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1994 Assam Fake Encounter: The Knock That Broke Their Peace, a Family Remembers

The Army men can file appeals against the verdict before the armed forces tribunal and the Supreme Court.

PTI

Updated:October 15, 2018, 6:23 PM IST
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1994 Assam Fake Encounter: The Knock That Broke Their Peace, a Family Remembers
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Guwahati: A persistent knock broke the silence of the winter night, jolting the Duttas awake at their home in Assam's Tinsukia district and marking the beginning of a 24-year ordeal, the family of Pradip Dutta, who was taken away never to be seen again, said Monday.

It was 2 am on February 19, 1994.

The Army had come calling for the 33-year-old businessman, who had been married just a month earlier, in connection with the killing of a tea estate manager by ULFA militants, his elder brother recalled.

"We never saw him again," Deepak Dutta, a manager with the United Bank of India in Guwahati, told PTI.
Pradip was picked up by an Army team along with four others and killed four days later on February 23, 1994 in what has come to be known as the Dangori fake encounter case.

The Dutta family's nightmare saw some fruition on Saturday with a court martial sentencing seven Army personnel, including a major general, to life imprisonment in the case.

The summary general court martial looked into the extra-judicial killing of five people in February 1994 after a unit of the Punjab Regiment picked them up along with four others from different places in Tinsukia.

The memory of Dutta's tortured body that was returned to them continues to haunt the family.

Pradip, who had been married just a month when he was picked up, was the second of the five children of Bupeswar Dutta, a resident of Talap in Tinsukia district.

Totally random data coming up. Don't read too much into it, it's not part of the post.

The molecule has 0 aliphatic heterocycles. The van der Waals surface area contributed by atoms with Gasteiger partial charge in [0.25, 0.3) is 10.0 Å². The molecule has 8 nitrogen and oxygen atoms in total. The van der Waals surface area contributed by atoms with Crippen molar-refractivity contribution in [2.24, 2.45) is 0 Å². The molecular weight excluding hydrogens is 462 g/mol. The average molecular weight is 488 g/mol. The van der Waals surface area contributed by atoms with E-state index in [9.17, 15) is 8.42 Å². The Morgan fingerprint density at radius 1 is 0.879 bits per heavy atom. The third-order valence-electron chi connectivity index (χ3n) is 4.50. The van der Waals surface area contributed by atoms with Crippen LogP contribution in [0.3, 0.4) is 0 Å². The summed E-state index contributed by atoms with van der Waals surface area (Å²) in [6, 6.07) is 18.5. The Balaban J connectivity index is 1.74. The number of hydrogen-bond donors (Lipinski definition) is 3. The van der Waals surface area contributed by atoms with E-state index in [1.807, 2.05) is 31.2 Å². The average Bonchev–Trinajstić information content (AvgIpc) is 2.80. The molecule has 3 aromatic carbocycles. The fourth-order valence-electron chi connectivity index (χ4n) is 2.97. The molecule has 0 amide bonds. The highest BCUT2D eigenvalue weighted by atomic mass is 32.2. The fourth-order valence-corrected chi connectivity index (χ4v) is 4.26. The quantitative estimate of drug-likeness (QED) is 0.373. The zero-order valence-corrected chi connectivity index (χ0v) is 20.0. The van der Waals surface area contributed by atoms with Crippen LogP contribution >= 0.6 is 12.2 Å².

"The Army men searched our home and when they saw some wedding gifts which were yet to be opened they asked who they belonged to. My brother told them they were his. After sometime, they took him away and we never saw him again," Deepak said.

When there was no information for 24 hours, the family moved the Gauhati High Court on February 20, 1994 and filed a habeas corpus seeking his immediate production before a magistrate court.

"My lawyer was Hrishikesh Roy, who is now chief justice of the Kerala High Court. The Gauhati high court order directing the Army to produce Pradip in a magistrate court was given to the Army. But there was no result," Deepak said.

Pradip's bullet riddled body, along with four others, was handed over to the respective families after they were killed on February 23. The Army officials then claimed they were ULFA militants and killed in an encounter.

"Pradip had no links with any organisation. He was a simple guy doing his own business. But he was killed in a very brutal manner. All his nails were removed and the whole body had injury and burn marks which, we suspect, were due to electric shocks given to him," Deepak said.

Overcome by grief, Pradip's father passed away after a few years. His mother, Subarnalata, also fell sick.

"Our mother, who is 80 years old now, still weeps remembering Pradip. It is still incomprehensible for me how some people of the Indian Army, whom we all are proud of, can be involved in such barbarism," he said.

Those found guilty are Major General A K Lal, Colonels Thomas Mathew and R S Sibiren and JCOs and NCOs Dilip Singh, Jagdeo Singh, Albindar Singh and Shivendar Singh.

The verdict will have to be confirmed by the "higher competent authorities" like the Eastern Command in Kolkata and the Army Headquarters in New Delhi.

The Army men can file appeals against the verdict before the armed forces tribunal and the Supreme Court.

The Army detained a group of nine at the Dhola Army camp after the general manager of Assam Frontier Tea Limited at Talap Tea Estate, Rameswar Singh, was killed by Ulfa militants.

Five of them were later killed in the infamous Dangori fake encounter case on February 23, 1994. They were Prabin Sonowal, Pradip Dutta, Debajit Biswas, Akhil Sonowal and Bhaben Moran.
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